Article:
Does the Thought of Returning to Normal Scare You? You are not Alone!
Amid the lifting of restrictions and the gradual reopening of businesses, a friend called recently and the conversation went something like this: “What if I don't want my life to return to normal?”
Though the question surprised me initially, it also made me think about how all the focus on mental health during this period of social isolation has been on those who prefer “normal” while there is no discussion around the anxiety that some people may be feeling at the idea of having to go back to what their life was like before the pandemic.
While it is true that many of us have been struggling with the challenges that come with social isolation and the closure of offices and other non-essential services during the pandemic, there are people for whom physical distancing is the preferred way of living.
Is my friend the only one experiencing the unexpected benefits of social isolation that COVID-19 has brought into our lives? Apparently not. “The day they announced the shutting down of workplaces, it felt like receiving official permission to do what I have always wanted to do: just go home, close my door and be by myself,” admitted one of my former colleagues.
While many of us are struggling to cope with the absence of physical contact with our families, friends and coworkers, there are some people who feel like they are finally living the life they have been craving for a long time now - "no tiring commute to work, no pressure to meet friends, customers or coworkers, and at last having the time to read, relax and exercise".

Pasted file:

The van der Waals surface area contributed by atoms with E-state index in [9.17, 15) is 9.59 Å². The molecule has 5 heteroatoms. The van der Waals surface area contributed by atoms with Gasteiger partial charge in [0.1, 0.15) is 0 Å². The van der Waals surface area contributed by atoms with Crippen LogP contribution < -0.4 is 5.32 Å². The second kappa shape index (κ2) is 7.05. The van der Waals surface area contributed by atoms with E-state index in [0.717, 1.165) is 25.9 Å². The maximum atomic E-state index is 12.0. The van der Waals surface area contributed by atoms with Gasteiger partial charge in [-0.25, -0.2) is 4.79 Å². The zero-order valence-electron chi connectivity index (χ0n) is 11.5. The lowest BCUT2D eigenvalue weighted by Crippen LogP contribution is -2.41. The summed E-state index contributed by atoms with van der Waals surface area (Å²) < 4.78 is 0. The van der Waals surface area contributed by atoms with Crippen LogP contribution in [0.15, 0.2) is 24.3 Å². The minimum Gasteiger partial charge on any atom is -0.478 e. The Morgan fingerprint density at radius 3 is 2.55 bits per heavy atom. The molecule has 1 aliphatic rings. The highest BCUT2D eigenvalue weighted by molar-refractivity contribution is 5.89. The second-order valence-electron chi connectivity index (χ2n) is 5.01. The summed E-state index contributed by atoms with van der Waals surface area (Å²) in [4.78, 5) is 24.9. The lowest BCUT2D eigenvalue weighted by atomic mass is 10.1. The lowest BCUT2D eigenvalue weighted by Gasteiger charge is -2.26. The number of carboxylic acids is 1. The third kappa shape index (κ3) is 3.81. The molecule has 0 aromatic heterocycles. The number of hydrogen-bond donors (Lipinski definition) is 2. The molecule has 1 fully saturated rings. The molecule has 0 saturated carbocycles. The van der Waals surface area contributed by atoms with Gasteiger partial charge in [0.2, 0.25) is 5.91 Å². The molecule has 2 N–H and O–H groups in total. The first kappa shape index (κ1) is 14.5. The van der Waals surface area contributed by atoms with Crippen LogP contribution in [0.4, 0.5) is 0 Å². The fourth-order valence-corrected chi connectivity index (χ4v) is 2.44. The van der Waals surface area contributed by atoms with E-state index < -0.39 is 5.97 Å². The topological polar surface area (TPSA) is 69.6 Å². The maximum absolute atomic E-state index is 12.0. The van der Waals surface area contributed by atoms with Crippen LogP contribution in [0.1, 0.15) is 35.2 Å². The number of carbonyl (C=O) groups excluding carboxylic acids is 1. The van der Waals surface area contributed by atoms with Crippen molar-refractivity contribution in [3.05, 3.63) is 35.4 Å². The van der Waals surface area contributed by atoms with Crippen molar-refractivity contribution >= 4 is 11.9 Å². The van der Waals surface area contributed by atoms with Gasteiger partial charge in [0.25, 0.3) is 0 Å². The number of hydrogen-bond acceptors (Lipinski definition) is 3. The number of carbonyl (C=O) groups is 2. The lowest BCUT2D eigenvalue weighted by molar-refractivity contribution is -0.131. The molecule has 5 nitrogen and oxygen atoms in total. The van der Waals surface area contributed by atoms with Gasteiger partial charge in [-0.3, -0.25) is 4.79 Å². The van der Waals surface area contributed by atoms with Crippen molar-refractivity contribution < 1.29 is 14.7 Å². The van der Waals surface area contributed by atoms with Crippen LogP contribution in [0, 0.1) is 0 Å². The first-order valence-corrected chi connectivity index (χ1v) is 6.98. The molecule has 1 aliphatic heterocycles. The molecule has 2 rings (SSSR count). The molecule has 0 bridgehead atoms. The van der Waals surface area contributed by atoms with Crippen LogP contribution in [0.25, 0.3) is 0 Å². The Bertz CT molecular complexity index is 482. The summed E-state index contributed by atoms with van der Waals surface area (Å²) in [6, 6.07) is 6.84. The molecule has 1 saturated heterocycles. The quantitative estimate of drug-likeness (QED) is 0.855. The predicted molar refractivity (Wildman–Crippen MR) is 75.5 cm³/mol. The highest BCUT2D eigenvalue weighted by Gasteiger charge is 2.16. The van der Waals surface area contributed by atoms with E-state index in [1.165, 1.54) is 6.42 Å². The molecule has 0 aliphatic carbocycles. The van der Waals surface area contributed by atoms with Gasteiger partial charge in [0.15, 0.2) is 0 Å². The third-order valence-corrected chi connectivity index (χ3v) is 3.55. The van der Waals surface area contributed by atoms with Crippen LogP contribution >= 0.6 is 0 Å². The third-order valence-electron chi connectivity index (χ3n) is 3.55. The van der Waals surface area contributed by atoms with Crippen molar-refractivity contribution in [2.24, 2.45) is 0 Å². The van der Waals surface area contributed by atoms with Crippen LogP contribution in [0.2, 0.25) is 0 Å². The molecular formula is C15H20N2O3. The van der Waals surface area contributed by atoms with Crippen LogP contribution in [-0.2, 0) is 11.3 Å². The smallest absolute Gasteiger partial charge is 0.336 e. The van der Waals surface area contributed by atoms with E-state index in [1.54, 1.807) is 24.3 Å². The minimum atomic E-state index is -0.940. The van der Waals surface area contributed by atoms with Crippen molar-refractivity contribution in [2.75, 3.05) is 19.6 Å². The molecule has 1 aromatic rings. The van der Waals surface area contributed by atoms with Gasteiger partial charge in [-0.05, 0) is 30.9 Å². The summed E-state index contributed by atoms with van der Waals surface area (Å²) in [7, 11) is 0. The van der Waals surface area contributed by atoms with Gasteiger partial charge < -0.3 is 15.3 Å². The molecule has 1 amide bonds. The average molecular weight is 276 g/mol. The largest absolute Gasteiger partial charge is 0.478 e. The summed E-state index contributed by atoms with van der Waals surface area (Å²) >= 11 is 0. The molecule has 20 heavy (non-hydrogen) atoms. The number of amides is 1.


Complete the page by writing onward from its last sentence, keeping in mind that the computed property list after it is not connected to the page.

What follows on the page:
"What if I don't want to open my door ever again?"
So, what will happen to those who are distressed at the very thought of going back to "normal" once all this is over? Is there something they can do to make the prospect of opening their doors once again feel less like a chore and more like something that they genuinely look forward to?
I think it is time we asked ourselves what exactly makes the human connection feel so stimulating to some people and not that much to others?
Also, sometimes it is easy to forget that none of us actually need permission (from the government, or anybody else in our lives for that matter) to do the things that we really want to do – we can go home if and when we want; we can close or open our door anytime we want; we don't have to work with or meet the people we find tiresome - we do have a bit of control over some of the things in our lives even though at times it may feel like we don't.
If this pandemic has taught me anything, it is this: life is too short and unpredictable to live with regrets. So, let us live our best life - doing the things that matter to us - even if it does not align with other people’s idea of “normal”.